All hope is not lost for those who would like to see a real impeachment trial in the Senate rather than a pro forma acquittal of the president. When Senate Majority Leader Mitch McConnell announced last week that he had the votes to move forward on a quickie trial without Democratic input, it seemed that the impeachment would be over in a jiffy. Now, however, it looks as though the House impeachment managers may have a chance to call witnesses in the Senate after all.
On Tuesday morning, CBS News reported that unnamed “senior White House officials” said that they expected several Republican defections in the upcoming vote to establish ground rules for the trial. In addition to the usual dissidents, Lisa Murkowski of Alaska, Susan Collins of Maine, and Mitt Romney of Utah, the report also named Lamar Alexander of Tennessee, Corey Gardner of Colorado, and Rand Paul of Kentucky as Republicans who might possibly vote to hear additional witness testimony.
Sen. Roy Blunt (R-Mo.), the Senate’s number four Republican, confirmed Tuesday afternoon to The Hill that Republicans did not have the votes to dismiss the impeachment articles out of hand, saying, “I think our members generally are not interested in a motion to dismiss. ... Certainly, there aren't 51 votes for a motion to dismiss.”
McConnell, speaking to reporters on Tuesday, also said in a Fox News report that “All 53 of us [the Republican caucus] have reached an agreement,” but he did not say exactly what that agreement entailed. McConnel did hint that a decision on witnesses would be made “at the appropriate time” and that “both sides will call witnesses they want to hear from” at that time.
The possibility of more testimony and evidence is even more important in light of evidence that has come to light since the House impeachment vote last month. First, a Freedom of Information Act request unveiled emails that directly implicated Donald Trump in the freeze of aid to Ukraine. Then former National Security Advisor John Bolton announced that he would testify if subpoenaed by the Senate. Then Lev Parnas, an indicted associate of Rudy Giuliani, turned over thousands of pages of documents, text messages, and photos to House investigators. The Senate should also subpoena White House officials and Rudy Giuliani, who ignored subpoenas from the House.
The cracks in Republican opposition to a trial that allows new evidence may be the result of polling that shows voters strongly oppose a dismissal of the articles of impeachment. Morning Consult found that voters supported a trial with more witnesses by more than two-to-one. Majorities of Democrats and independents favored more witnesses while Republicans were almost evenly split on the question.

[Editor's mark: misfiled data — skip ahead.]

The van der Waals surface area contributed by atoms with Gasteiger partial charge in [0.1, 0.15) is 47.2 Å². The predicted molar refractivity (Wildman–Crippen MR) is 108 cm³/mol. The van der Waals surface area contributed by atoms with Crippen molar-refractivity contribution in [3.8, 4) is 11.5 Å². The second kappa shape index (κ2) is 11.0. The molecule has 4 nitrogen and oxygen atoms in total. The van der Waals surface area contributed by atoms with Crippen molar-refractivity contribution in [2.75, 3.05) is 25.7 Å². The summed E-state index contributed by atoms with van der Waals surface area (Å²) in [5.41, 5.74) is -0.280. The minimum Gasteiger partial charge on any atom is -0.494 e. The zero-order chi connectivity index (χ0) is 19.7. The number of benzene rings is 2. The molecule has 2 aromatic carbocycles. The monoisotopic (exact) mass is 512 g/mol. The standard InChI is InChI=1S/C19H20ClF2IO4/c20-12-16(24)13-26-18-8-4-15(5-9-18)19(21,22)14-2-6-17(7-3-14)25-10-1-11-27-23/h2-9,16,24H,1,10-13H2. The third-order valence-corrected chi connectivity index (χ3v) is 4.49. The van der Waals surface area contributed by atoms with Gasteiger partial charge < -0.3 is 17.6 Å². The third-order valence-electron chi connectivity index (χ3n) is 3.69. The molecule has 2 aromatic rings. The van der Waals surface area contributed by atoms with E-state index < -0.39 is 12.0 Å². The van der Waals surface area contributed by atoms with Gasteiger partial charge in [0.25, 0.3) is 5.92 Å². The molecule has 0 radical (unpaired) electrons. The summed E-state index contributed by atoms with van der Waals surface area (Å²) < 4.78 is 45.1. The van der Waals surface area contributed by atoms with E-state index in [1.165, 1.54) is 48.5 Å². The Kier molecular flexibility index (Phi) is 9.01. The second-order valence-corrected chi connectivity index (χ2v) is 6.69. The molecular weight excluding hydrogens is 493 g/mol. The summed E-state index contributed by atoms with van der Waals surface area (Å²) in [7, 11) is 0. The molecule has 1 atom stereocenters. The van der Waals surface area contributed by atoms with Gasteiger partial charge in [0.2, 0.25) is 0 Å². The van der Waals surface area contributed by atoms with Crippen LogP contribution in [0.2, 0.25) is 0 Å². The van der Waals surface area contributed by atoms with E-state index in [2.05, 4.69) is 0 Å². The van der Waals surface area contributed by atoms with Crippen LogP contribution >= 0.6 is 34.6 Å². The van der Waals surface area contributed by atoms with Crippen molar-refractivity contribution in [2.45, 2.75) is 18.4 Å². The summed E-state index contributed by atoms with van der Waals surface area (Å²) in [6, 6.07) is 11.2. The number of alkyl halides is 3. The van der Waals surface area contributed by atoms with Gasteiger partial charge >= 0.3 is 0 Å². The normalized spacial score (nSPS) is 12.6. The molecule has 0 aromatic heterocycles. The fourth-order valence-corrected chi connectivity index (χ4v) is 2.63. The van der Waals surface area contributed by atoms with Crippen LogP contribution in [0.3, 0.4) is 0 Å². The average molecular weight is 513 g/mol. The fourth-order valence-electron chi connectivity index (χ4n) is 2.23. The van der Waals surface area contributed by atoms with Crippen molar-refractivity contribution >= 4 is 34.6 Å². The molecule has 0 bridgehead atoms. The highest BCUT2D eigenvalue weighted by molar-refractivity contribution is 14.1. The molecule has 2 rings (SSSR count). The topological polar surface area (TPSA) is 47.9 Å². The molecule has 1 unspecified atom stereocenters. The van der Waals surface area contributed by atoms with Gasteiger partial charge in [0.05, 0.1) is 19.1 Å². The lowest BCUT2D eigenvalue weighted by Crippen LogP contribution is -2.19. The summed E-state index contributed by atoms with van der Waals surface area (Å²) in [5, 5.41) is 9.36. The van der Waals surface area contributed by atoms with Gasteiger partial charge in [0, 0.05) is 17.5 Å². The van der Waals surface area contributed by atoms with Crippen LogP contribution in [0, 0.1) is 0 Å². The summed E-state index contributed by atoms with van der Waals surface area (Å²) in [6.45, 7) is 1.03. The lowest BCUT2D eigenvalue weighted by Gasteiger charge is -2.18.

While it is by no means certain that the Senate will call additional witnesses, it is at least no longer a foregone conclusion that Senate Republicans will block additional testimony. Regardless of which side of the impeachment debate you stand on, this is a good thing. Hearing more witnesses and seeing more evidence would present an opportunity for the Senate to get to the truth of the matter.
If you are a Trump supporter and believe the president is innocent, then you should support additional testimony and evidence that may exonerate the president and, in so doing, embarrass the Democrats. If you are a Trump critic, you should support the deeper inquiry because further evidence may help build a more compelling case that Mr. Trump abused his office. The only logical reason to oppose further investigation is if you believe that additional evidence will undermine your preconceived ideas about what happened.
As Louis Brandeis famously said, “Sunlight is said to be the best of disinfectants.” American voters want sunlight to shine on the details of the Ukraine scandal and let the chips fall where they may. The Senate should honor their wishes.
Originally published on The Resurgent